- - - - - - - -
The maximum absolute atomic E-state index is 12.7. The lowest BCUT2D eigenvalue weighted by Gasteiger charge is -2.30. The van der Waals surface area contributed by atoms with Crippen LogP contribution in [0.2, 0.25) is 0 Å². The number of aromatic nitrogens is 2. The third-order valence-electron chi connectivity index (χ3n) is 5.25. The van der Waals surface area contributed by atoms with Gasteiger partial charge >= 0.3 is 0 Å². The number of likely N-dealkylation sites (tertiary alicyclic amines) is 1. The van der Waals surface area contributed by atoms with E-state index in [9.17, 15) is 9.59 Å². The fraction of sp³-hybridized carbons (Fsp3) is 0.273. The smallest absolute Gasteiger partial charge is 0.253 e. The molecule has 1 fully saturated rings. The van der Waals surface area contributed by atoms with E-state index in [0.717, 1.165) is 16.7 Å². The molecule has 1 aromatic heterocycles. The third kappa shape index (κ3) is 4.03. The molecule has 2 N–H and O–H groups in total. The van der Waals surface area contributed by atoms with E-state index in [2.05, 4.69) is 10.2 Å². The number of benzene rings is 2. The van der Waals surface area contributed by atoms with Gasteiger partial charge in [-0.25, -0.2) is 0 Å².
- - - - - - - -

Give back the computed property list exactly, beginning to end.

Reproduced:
The maximum absolute atomic E-state index is 12.7. The lowest BCUT2D eigenvalue weighted by Gasteiger charge is -2.30. The van der Waals surface area contributed by atoms with Crippen LogP contribution in [0.2, 0.25) is 0 Å². The number of aromatic nitrogens is 2. The third-order valence-electron chi connectivity index (χ3n) is 5.25. The van der Waals surface area contributed by atoms with Gasteiger partial charge >= 0.3 is 0 Å². The number of likely N-dealkylation sites (tertiary alicyclic amines) is 1. The van der Waals surface area contributed by atoms with E-state index in [9.17, 15) is 9.59 Å². The fraction of sp³-hybridized carbons (Fsp3) is 0.273. The smallest absolute Gasteiger partial charge is 0.253 e. The molecule has 1 fully saturated rings. The van der Waals surface area contributed by atoms with E-state index in [0.717, 1.165) is 16.7 Å². The molecule has 1 aromatic heterocycles. The third kappa shape index (κ3) is 4.03. The molecule has 2 N–H and O–H groups in total. The van der Waals surface area contributed by atoms with E-state index in [2.05, 4.69) is 10.2 Å². The number of benzene rings is 2. The van der Waals surface area contributed by atoms with Gasteiger partial charge in [-0.25, -0.2) is 0 Å².